House MRA Boost Now Set at 2.5%

Posted January 23, 2008 at 6:58pm

House Members’ Representational Allowances are now expected to increase by about 2.5 percent after it was initially thought that the funds in 2008 would stay on level with last year’s totals.

In a “Dear Colleague” letter sent to Member offices on Wednesday afternoon, Reps. Debbie Wasserman Schultz (D-Fla.) and Robert Brady (D-Pa.) wrote that the Appropriations Committee is in the process of approving the reprogramming of funds to help increase MRAs, which primarily are used to fund staff salaries.

“Managed carefully, the additional funding will provide the resources to provide a cost-of-living adjustment to all of your staff without impacting the rest of office operations,” the pair wrote in the letter, a copy of which was obtained by Roll Call.

New MRA figures could be issued to Member offices as soon as today, according to one knowledgeable House staffer. The staffer said most offices should expect to see a 2.5 percent increase over last year’s MRA amounts.

MRAs provide funding for Members to support their official and representational duties. The amount each office receives depends on a formula that takes into account three main expenses: personnel compensation, franked mail and official costs such as travel and district office rent.

Not all Members get the same amount, as Representatives whose districts are located farther from Washington, D.C., or in an urban area typically receive more for official expenses.

The Appropriations Subcommittee on the Legislative Branch, which Wasserman Schultz chairs, determines how much money will go to fund individual Congressional agencies and operations each year, including the MRAs. The House Administration Committee, which Brady chairs, maintains jurisdiction over House operations and determines the exact MRA totals that each Member receives.

Original MRA totals for 2008 had been given to Member offices about a week ago. Those totals revealed just a minor increase, prompting a backlash from staffers who complained that they have not gotten a raise in two years. (The Republican-controlled 109th Congress had passed a continuing resolution to fund the legislative branch, which also kept MRA figures level.)

So staffers from the two committees spent the past several days trying to determine the best way to increase the MRA amounts.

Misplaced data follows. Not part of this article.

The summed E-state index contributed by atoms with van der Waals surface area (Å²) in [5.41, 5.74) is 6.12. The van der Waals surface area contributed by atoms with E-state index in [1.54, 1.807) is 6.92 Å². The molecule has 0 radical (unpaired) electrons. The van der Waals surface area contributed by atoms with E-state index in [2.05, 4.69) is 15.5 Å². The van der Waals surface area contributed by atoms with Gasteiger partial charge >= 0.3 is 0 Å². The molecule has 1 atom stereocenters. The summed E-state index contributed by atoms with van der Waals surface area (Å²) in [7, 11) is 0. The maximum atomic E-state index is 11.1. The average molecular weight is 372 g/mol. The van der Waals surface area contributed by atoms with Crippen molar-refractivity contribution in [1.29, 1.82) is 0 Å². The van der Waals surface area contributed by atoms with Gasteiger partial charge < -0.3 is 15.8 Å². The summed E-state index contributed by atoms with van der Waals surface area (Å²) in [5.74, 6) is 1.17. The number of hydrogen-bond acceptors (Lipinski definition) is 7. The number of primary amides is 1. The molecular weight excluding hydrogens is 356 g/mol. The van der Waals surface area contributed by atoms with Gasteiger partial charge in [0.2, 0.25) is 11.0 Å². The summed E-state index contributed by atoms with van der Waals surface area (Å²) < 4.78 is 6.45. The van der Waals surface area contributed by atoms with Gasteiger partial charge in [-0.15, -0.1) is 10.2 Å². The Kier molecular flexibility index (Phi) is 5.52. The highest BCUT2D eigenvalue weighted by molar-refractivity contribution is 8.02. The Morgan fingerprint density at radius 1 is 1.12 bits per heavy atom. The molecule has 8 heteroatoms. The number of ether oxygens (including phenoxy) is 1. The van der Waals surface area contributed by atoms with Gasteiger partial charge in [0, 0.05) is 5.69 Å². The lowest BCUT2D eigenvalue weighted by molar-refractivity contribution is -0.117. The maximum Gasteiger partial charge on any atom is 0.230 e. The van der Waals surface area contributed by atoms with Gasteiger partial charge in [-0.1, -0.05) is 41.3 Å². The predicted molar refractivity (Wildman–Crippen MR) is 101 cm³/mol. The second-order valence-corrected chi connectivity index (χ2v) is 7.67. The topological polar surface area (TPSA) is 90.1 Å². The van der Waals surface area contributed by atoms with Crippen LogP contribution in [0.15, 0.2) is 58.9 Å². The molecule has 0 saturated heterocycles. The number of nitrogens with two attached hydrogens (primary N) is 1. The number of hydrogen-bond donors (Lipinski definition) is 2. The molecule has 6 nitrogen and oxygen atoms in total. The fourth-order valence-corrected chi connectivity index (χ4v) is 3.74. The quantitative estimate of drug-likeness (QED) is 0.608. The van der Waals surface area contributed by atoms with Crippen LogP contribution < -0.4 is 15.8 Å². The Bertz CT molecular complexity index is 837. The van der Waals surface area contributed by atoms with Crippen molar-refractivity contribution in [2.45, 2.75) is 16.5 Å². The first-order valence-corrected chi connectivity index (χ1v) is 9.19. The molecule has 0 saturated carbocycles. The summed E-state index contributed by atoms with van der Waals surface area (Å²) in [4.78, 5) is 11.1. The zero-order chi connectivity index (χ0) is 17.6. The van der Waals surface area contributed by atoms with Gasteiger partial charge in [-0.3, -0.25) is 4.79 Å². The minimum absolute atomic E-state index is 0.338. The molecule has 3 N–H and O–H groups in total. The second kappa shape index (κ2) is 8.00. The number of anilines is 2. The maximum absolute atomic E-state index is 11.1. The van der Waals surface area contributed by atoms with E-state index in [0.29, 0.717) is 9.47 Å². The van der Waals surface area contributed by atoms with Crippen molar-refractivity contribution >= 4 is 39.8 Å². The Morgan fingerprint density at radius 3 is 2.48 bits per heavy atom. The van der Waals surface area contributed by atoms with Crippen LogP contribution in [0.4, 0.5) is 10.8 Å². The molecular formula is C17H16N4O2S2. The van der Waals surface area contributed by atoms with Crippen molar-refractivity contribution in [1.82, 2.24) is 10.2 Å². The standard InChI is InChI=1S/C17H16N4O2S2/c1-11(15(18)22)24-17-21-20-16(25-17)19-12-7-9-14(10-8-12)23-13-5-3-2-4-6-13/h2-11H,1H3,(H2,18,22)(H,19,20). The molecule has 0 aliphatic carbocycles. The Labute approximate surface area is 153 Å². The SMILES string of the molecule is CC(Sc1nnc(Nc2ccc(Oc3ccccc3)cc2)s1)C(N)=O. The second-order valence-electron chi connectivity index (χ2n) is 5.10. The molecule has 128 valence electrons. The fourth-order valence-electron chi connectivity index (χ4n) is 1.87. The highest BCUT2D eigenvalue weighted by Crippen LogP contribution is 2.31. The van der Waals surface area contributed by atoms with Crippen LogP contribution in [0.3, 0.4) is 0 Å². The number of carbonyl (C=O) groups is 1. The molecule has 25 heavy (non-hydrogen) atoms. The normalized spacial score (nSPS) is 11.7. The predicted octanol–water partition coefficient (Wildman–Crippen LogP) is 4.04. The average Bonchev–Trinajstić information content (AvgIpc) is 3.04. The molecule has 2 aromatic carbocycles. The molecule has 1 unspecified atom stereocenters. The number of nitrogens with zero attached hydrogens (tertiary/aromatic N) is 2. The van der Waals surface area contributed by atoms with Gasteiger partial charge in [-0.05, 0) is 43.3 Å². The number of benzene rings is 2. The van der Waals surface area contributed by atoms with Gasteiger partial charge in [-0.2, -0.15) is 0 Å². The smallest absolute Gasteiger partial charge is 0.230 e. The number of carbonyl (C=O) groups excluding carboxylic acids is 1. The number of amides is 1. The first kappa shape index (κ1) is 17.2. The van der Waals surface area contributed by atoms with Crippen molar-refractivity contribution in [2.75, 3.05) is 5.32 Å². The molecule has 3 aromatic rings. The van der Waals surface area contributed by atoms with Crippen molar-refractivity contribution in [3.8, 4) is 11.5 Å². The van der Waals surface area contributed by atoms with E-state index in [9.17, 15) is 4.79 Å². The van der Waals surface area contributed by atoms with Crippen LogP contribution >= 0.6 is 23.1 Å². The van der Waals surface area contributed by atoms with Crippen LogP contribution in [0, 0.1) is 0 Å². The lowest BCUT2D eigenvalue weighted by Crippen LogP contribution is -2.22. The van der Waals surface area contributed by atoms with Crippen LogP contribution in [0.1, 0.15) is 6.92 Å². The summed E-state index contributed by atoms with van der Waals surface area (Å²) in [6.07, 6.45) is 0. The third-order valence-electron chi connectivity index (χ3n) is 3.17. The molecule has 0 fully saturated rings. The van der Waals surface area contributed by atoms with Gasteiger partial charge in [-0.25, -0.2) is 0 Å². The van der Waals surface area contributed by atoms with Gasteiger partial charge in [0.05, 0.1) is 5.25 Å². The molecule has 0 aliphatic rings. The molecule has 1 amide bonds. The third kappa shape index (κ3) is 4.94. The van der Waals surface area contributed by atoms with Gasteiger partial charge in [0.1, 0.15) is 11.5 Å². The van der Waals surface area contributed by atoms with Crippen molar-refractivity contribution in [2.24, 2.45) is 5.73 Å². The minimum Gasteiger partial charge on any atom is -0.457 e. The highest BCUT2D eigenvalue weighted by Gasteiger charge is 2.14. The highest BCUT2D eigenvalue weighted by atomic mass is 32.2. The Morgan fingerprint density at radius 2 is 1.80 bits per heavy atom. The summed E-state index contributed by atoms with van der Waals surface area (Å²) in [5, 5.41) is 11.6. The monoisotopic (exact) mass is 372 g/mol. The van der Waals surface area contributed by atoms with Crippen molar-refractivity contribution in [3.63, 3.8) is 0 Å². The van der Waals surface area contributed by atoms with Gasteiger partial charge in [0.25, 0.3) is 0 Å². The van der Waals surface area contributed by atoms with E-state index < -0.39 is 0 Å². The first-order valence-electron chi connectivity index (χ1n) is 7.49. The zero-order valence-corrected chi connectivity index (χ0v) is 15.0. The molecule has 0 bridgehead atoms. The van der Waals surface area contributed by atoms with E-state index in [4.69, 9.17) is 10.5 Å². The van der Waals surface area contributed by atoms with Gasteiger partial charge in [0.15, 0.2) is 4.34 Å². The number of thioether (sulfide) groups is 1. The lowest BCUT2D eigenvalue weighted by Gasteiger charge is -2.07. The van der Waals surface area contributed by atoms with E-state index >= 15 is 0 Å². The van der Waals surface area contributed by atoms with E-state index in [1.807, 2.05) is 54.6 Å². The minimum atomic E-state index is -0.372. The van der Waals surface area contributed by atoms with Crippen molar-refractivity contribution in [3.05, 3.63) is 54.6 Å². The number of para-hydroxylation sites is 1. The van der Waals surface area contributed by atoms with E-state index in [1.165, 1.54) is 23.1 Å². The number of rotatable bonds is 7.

In their letter, Wasserman Schultz and Brady note that executive branch employees received cost-of-living adjustments “doubling the adjustment that Members received,” and “our hard working staff deserve an equivalent adjustment.”

The fight over MRAs caused a rare rift between Brady and House Administration ranking member Vernon Ehlers (R-Mich.), who refused to sign onto the original letters sent to Members informing them of their MRA amounts.

In a statement released Wednesday, Ehlers said he was pleased that Brady was able to negotiate an increase.

“As I have always said, my goal has been to make the needs of Member offices a priority by giving them the resources they need to best serve their constituents,” Ehlers said. “I look forward to continuing to work closely with Chairman Brady, as I have in the past, on these and other issues.”

One of Ehlers’ arguments in favor of raising the MRA figures was that Members received an increase of more than $4,000 in pay this year.

That might not happen in 2009, however, if Reps. Dan Burton (R-Ind.), Harry Mitchell (D-Ariz.) and Ron Paul (R-Texas) have their way. Burton and Mitchell introduced separate pieces of legislation on Tuesday that do basically the same thing: eliminate the automatic pay adjustment Members are set to receive in 2009. Paul is a co-sponsor on the Mitchell bill.

At a time when the country is potentially facing a recession, it is inappropriate for Members to increase their own pay, Mitchell argued on the House floor on Tuesday.

“When Members of Congress accept this pay raise, we send the wrong message,” Mitchell said. “Americans are suffering and instead of feeling that pain, Congress is approving pay raises to further insulate us from it. If you want to know why people hate Washington and feel that it is out of touch, it is precisely because of moves like this.”